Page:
My friend in Maryland was telling me about having a crown done by their dentist. They were especially impressed that their dentist had made their new tooth with a 3D printer. I listened and smiled politely. Thinking they must have misunderstood their doctor, I later googled the office website and took a look. Sure enough, 3D printed crowns were prominent on the office menu. Wondering if this was just an aberration, I googled 3D printed crowns and found offices all over the nation that were doing them. Who knew?
3D printing vs. CAD/CAM milling
I can be overly picky some times, but this just bugged me because I knew that 3D printing of crowns was an area of active research, but not on anyone’s shelf yet. Not even close. What they were calling 3D printing was actually CAD/CAM milling.
3D printing is an additive process, in which micro-layers of some material (usually a polymer) are slowly added under computer control to build up and create a desired product. CAD/CAM milling is a subtractive process, in which a computer-controlled milling unit starts with a block of some material and carves and sculpts it to create a desired product.
CAD/CAM milling coupled to digital impression systems have been around in dentistry for almost 20 years now. In the last few years, they have finally developed to the point that their speed and accuracy are now very good and costs have started to come down to make them somewhat cost-effective.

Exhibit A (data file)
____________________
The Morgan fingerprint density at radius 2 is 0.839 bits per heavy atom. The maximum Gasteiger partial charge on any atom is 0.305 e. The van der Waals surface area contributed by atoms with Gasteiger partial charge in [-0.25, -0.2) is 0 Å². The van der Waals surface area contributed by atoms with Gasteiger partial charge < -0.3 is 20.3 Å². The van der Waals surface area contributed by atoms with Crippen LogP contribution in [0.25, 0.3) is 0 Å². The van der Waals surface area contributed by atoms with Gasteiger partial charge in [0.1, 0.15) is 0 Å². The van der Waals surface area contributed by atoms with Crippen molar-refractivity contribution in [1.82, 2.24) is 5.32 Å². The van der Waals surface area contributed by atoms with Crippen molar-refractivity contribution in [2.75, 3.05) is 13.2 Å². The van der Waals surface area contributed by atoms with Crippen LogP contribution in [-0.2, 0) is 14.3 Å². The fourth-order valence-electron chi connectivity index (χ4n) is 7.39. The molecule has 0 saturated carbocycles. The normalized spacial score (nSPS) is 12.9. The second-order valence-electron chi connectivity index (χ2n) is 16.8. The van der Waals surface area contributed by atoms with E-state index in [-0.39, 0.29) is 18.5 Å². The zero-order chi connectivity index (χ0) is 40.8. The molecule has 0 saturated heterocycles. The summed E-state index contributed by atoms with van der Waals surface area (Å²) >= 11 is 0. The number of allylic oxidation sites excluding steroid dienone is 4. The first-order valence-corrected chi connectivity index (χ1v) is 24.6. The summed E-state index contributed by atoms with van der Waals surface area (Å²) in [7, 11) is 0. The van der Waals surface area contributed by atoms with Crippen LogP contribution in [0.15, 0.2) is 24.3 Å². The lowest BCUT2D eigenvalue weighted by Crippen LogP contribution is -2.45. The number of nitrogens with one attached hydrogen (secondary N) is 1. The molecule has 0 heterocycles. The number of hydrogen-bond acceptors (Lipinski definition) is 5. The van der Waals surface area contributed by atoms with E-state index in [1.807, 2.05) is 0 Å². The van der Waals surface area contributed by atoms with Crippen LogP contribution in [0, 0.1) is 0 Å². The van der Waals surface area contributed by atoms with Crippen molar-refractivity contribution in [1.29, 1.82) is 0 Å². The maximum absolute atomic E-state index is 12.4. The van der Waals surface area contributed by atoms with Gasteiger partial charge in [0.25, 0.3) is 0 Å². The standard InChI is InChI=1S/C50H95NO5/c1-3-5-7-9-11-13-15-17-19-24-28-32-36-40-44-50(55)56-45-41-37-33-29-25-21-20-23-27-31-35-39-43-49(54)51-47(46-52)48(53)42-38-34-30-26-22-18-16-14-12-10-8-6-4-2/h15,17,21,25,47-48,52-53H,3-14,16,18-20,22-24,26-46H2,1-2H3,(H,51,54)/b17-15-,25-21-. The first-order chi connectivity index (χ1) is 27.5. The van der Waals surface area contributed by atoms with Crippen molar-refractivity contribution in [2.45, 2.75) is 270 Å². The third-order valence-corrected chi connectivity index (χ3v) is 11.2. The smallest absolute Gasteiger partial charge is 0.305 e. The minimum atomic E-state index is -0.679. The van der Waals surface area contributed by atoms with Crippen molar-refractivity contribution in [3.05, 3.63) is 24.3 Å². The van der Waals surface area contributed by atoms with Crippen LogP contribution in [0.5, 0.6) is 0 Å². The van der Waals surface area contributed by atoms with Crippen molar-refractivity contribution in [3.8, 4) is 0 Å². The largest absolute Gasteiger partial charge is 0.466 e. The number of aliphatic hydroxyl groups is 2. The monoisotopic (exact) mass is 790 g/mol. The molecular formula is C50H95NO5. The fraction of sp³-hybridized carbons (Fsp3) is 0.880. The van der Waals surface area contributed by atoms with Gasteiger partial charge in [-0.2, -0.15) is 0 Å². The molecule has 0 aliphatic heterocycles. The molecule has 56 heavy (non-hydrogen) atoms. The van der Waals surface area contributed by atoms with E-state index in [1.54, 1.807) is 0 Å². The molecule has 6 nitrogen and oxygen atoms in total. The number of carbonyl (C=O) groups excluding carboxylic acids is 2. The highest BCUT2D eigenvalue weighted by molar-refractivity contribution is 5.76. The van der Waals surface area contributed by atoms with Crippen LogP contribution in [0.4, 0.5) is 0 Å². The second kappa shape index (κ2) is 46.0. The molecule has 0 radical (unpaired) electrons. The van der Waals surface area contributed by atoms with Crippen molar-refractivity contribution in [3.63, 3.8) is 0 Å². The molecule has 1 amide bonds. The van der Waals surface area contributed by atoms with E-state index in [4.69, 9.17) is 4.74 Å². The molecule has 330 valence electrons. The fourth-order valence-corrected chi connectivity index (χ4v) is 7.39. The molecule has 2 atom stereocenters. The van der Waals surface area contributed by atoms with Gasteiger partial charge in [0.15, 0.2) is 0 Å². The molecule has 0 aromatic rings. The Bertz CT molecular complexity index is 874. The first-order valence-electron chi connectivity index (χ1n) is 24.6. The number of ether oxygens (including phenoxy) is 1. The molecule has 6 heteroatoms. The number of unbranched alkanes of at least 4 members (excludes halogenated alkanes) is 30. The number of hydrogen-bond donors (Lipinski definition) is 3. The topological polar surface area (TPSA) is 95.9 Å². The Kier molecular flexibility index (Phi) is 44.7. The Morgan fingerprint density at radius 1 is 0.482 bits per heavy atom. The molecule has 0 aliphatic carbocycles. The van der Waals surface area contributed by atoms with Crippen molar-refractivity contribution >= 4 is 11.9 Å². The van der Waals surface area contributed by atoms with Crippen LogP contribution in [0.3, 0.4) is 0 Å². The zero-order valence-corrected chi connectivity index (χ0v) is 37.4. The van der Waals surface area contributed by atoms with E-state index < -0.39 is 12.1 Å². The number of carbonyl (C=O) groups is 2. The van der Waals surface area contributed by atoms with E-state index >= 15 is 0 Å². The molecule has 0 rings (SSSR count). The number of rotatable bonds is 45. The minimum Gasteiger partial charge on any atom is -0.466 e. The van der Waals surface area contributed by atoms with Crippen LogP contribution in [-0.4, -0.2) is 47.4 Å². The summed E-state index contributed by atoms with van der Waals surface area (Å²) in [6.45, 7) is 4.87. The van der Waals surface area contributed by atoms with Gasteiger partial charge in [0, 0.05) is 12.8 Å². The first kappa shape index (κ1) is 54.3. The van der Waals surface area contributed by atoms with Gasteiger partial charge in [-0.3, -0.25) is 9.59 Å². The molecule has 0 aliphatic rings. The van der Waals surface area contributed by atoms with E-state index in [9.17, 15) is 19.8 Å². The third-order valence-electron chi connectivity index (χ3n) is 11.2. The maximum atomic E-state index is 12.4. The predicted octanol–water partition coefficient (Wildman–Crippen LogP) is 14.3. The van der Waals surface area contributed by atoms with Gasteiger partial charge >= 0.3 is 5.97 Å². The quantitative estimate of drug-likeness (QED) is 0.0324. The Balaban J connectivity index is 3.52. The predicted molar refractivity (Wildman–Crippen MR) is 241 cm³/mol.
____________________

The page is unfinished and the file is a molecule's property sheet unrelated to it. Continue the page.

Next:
Material choices are still limited
The only real issue for each system, printing or milling, is that material choices are still limited. New development as to material choices is improving, and 3D printing is starting to make entry into commercial dental laboratories for acrylic model construction and for denture and orthodontic appliance fabrication. As to crowns, we will see. I think it is likely at some point 3D printed crowns will be an option as materials develop, speed and accuracy improve, and cost comes down from the stratosphere.
So why the 3D printing claims?
I think that the intersection of new technology with modern marketing can lead to creative claims. 3D printing as a buzzword is all the rage in the news now, and the desire to be the first on the block and to set one office apart from the next may influence word choice.
Personally, although CAD/CAM milling may not sound so glamorous, I think it’s pretty impressive nonetheless. For now, I’ll save the 3D printing for my next iPhone case.